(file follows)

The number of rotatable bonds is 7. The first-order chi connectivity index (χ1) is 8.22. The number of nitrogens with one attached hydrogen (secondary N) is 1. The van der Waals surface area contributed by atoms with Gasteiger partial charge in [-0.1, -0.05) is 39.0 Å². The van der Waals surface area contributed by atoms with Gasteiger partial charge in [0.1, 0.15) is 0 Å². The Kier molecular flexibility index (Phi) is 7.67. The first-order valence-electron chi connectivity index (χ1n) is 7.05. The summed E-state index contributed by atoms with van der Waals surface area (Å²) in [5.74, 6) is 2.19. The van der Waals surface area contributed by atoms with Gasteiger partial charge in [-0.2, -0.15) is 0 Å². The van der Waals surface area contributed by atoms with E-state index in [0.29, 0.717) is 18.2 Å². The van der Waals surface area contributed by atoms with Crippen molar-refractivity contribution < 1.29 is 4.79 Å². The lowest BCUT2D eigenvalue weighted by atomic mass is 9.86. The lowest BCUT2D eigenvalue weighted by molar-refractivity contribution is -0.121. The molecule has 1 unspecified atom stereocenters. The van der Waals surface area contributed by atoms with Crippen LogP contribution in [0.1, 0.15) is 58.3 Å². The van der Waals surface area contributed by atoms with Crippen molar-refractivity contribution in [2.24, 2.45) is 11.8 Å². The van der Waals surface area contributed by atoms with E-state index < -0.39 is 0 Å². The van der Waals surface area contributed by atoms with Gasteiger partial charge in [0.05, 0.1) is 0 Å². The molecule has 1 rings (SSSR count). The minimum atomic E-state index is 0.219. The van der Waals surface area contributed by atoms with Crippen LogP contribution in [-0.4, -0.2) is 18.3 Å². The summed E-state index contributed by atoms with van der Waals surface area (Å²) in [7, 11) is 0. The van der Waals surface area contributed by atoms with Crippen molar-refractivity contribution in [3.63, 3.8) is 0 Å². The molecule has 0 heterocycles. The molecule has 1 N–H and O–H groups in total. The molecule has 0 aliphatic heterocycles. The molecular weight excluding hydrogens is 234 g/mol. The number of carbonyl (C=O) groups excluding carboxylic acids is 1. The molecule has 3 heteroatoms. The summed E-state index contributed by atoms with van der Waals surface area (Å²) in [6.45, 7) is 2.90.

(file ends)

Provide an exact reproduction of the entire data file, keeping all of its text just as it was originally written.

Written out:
The number of rotatable bonds is 7. The first-order chi connectivity index (χ1) is 8.22. The number of nitrogens with one attached hydrogen (secondary N) is 1. The van der Waals surface area contributed by atoms with Gasteiger partial charge in [-0.1, -0.05) is 39.0 Å². The van der Waals surface area contributed by atoms with Gasteiger partial charge in [0.1, 0.15) is 0 Å². The Kier molecular flexibility index (Phi) is 7.67. The first-order valence-electron chi connectivity index (χ1n) is 7.05. The summed E-state index contributed by atoms with van der Waals surface area (Å²) in [5.74, 6) is 2.19. The van der Waals surface area contributed by atoms with Gasteiger partial charge in [-0.2, -0.15) is 0 Å². The van der Waals surface area contributed by atoms with E-state index in [0.29, 0.717) is 18.2 Å². The van der Waals surface area contributed by atoms with Crippen molar-refractivity contribution < 1.29 is 4.79 Å². The lowest BCUT2D eigenvalue weighted by atomic mass is 9.86. The lowest BCUT2D eigenvalue weighted by molar-refractivity contribution is -0.121. The molecule has 1 unspecified atom stereocenters. The van der Waals surface area contributed by atoms with Crippen LogP contribution in [0.1, 0.15) is 58.3 Å². The van der Waals surface area contributed by atoms with Crippen molar-refractivity contribution in [2.24, 2.45) is 11.8 Å². The van der Waals surface area contributed by atoms with E-state index < -0.39 is 0 Å². The van der Waals surface area contributed by atoms with Gasteiger partial charge in [0.05, 0.1) is 0 Å². The molecule has 1 rings (SSSR count). The minimum atomic E-state index is 0.219. The van der Waals surface area contributed by atoms with Crippen LogP contribution in [-0.4, -0.2) is 18.3 Å². The summed E-state index contributed by atoms with van der Waals surface area (Å²) in [7, 11) is 0. The van der Waals surface area contributed by atoms with Crippen molar-refractivity contribution in [3.63, 3.8) is 0 Å². The molecule has 0 heterocycles. The molecule has 1 N–H and O–H groups in total. The molecule has 0 aliphatic heterocycles. The molecular weight excluding hydrogens is 234 g/mol. The number of carbonyl (C=O) groups excluding carboxylic acids is 1. The molecule has 3 heteroatoms. The summed E-state index contributed by atoms with van der Waals surface area (Å²) in [6.45, 7) is 2.90.